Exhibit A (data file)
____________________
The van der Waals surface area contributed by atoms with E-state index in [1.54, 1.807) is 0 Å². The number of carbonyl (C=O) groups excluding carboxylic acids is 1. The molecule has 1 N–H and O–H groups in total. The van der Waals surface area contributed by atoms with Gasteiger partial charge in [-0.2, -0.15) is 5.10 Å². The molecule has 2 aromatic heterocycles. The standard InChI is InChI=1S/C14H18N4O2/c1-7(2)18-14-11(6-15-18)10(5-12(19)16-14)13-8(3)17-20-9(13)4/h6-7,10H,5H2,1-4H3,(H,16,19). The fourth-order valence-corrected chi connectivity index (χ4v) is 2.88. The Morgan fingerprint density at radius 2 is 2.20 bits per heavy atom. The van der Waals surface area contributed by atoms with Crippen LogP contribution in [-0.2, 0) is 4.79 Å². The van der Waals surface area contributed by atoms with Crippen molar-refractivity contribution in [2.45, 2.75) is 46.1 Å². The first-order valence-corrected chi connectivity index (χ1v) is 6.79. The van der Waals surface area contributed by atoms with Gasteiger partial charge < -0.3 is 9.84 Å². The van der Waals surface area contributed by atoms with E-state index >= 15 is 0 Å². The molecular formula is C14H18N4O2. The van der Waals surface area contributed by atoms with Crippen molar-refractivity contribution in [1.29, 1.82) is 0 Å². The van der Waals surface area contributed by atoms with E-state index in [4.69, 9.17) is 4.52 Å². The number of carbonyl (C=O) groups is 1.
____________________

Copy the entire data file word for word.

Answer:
The van der Waals surface area contributed by atoms with E-state index in [1.54, 1.807) is 0 Å². The number of carbonyl (C=O) groups excluding carboxylic acids is 1. The molecule has 1 N–H and O–H groups in total. The van der Waals surface area contributed by atoms with Gasteiger partial charge in [-0.2, -0.15) is 5.10 Å². The molecule has 2 aromatic heterocycles. The standard InChI is InChI=1S/C14H18N4O2/c1-7(2)18-14-11(6-15-18)10(5-12(19)16-14)13-8(3)17-20-9(13)4/h6-7,10H,5H2,1-4H3,(H,16,19). The fourth-order valence-corrected chi connectivity index (χ4v) is 2.88. The Morgan fingerprint density at radius 2 is 2.20 bits per heavy atom. The van der Waals surface area contributed by atoms with Crippen LogP contribution in [-0.2, 0) is 4.79 Å². The van der Waals surface area contributed by atoms with Crippen molar-refractivity contribution in [2.45, 2.75) is 46.1 Å². The first-order valence-corrected chi connectivity index (χ1v) is 6.79. The van der Waals surface area contributed by atoms with Gasteiger partial charge < -0.3 is 9.84 Å². The van der Waals surface area contributed by atoms with E-state index >= 15 is 0 Å². The molecular formula is C14H18N4O2. The van der Waals surface area contributed by atoms with Crippen molar-refractivity contribution in [1.29, 1.82) is 0 Å². The van der Waals surface area contributed by atoms with E-state index in [4.69, 9.17) is 4.52 Å². The number of carbonyl (C=O) groups is 1.